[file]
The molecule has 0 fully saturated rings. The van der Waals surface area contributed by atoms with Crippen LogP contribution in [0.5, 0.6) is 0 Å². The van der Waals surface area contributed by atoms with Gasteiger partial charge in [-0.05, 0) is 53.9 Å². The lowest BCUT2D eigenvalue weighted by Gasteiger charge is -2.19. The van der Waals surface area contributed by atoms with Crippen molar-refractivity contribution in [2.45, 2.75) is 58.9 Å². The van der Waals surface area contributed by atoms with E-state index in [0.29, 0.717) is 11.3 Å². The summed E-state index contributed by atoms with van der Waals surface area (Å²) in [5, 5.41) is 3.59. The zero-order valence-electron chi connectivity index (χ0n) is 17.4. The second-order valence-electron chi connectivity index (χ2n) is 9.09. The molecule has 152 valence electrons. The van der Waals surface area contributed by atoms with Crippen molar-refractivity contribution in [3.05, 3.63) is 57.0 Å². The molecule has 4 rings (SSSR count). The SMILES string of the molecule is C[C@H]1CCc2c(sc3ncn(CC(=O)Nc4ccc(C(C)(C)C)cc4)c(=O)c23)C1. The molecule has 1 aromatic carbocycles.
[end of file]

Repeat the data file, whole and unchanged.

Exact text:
The molecule has 0 fully saturated rings. The van der Waals surface area contributed by atoms with Crippen LogP contribution in [0.5, 0.6) is 0 Å². The van der Waals surface area contributed by atoms with Gasteiger partial charge in [-0.05, 0) is 53.9 Å². The lowest BCUT2D eigenvalue weighted by Gasteiger charge is -2.19. The van der Waals surface area contributed by atoms with Crippen molar-refractivity contribution in [2.45, 2.75) is 58.9 Å². The van der Waals surface area contributed by atoms with E-state index in [0.29, 0.717) is 11.3 Å². The summed E-state index contributed by atoms with van der Waals surface area (Å²) in [5, 5.41) is 3.59. The zero-order valence-electron chi connectivity index (χ0n) is 17.4. The second-order valence-electron chi connectivity index (χ2n) is 9.09. The molecule has 152 valence electrons. The van der Waals surface area contributed by atoms with Crippen molar-refractivity contribution in [3.05, 3.63) is 57.0 Å². The molecule has 4 rings (SSSR count). The SMILES string of the molecule is C[C@H]1CCc2c(sc3ncn(CC(=O)Nc4ccc(C(C)(C)C)cc4)c(=O)c23)C1. The molecule has 1 aromatic carbocycles.